February 17, 2019

Four Green Fields and Psalm 45

In the great Tommy Makem Irish song Four Green Fields, there’s a penultimate line that sends chills: “But my sons have sons, as brave as were their fathers...”.  There’s the tension of the “already and the not yet” given that the testing of the sons of his sons is not yet complete.  

I came across a resonance of that in Scripture today, Psalm 45:16: “Instead of thy fathers, sons are born to thee: thou shalt make them princes over all the earth.”   Other renderings: “Instead of ancestors, you shall have sons..”  Or from the more informal The Message: “Set your mind now on sons— don’t dote on father and grandfather. You’ll set your sons up as princes over all the earth.”  

The Venerable Bede in the 7th century ardently referred to this Psalm verse in his exposition on the twelve loaves “bread of offering” in Leviticus: 
And in this way it is brought to pass that the table of the Lord is never left destitute of bread, but as soon as one loaf is taken away another is put in its place, as long as the churches never lack ministers of the word who follow one another in succession. They always manifest the faith of apostolic piety and the purity of apostolic action, continuing as in that most beautiful verse in which it is said in praise of that same holy church: “Instead of your fathers, sons are born to you; you will make them princes over all the earth.” In other words, that is as if it were being said to the tabernacle of the Lord: “Instead of your old loaves, new ones are prepared for you; you will designate them for the refreshment of the spiritual hearts of the faithful in all the world.” (ON THE TABERNACLE 1.7.11)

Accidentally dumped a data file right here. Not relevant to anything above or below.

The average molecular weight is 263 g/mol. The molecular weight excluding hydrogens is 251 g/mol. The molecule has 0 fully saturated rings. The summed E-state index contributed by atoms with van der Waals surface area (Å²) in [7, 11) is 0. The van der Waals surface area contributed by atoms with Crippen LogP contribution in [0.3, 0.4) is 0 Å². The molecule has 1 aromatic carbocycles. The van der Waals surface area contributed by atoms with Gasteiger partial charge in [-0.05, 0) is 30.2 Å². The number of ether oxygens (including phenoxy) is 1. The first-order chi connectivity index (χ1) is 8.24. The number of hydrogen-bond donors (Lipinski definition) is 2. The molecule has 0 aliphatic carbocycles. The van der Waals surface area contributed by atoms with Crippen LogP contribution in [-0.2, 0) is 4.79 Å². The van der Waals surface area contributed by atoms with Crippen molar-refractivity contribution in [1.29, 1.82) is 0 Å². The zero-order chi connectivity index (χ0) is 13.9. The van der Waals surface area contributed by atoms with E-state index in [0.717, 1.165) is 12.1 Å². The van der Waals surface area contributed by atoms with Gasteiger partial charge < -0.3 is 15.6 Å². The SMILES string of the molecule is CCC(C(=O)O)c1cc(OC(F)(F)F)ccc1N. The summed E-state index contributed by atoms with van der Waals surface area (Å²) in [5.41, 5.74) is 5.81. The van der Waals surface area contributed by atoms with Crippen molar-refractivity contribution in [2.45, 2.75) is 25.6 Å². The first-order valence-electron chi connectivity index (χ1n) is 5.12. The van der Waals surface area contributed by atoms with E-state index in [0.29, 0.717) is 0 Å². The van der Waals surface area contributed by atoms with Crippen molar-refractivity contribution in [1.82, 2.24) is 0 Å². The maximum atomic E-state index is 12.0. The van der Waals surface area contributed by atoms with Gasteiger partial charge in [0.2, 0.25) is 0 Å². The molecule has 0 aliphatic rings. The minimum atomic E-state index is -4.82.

It seems an example of how something in popular culture can pluck the strings of an ancient longing and truth. 

February 15, 2019

Of Dogs and Gospel

One of the inexplicable things about Max and Maris is how when I’m praying, Max will leave and Maris will enter the room.  And Steph was holding her Christian small group at our house last night when they began to read Scripture.  Max exited, Maris entered. 

I’m going to have to get some holy water and spritz it on Max.  Take him to St. Maggie’s for the St. Francis day blessing.
__

Speaking of dogs, local priest Fr Charles on the “dogs” gospel (Mark 7:24) where the woman asking for a healing said even the dogs get scraps from beneath their master’s table: